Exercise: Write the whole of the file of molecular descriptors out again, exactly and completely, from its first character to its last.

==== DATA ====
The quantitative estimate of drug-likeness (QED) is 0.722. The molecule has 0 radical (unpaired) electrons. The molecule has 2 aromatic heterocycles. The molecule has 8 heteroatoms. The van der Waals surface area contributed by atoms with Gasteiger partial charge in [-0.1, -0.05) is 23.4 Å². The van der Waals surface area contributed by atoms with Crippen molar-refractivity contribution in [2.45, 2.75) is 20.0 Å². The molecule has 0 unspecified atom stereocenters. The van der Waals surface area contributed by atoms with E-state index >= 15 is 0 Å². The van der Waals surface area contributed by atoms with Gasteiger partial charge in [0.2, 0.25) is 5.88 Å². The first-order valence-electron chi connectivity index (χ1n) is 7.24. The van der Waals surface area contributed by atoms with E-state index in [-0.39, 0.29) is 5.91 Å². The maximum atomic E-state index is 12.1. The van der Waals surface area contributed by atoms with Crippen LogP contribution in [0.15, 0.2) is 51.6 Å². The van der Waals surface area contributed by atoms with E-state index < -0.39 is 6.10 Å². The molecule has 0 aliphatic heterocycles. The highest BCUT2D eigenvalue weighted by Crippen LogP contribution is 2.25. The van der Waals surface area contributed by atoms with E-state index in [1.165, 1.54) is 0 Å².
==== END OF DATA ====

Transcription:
The quantitative estimate of drug-likeness (QED) is 0.722. The molecule has 0 radical (unpaired) electrons. The molecule has 2 aromatic heterocycles. The molecule has 8 heteroatoms. The van der Waals surface area contributed by atoms with Gasteiger partial charge in [-0.1, -0.05) is 23.4 Å². The van der Waals surface area contributed by atoms with Crippen molar-refractivity contribution in [2.45, 2.75) is 20.0 Å². The molecule has 0 unspecified atom stereocenters. The van der Waals surface area contributed by atoms with E-state index >= 15 is 0 Å². The van der Waals surface area contributed by atoms with Gasteiger partial charge in [0.2, 0.25) is 5.88 Å². The first-order valence-electron chi connectivity index (χ1n) is 7.24. The van der Waals surface area contributed by atoms with E-state index in [-0.39, 0.29) is 5.91 Å². The maximum atomic E-state index is 12.1. The van der Waals surface area contributed by atoms with Crippen LogP contribution in [0.15, 0.2) is 51.6 Å². The van der Waals surface area contributed by atoms with E-state index < -0.39 is 6.10 Å². The molecule has 0 aliphatic heterocycles. The highest BCUT2D eigenvalue weighted by Crippen LogP contribution is 2.25. The van der Waals surface area contributed by atoms with E-state index in [1.165, 1.54) is 0 Å².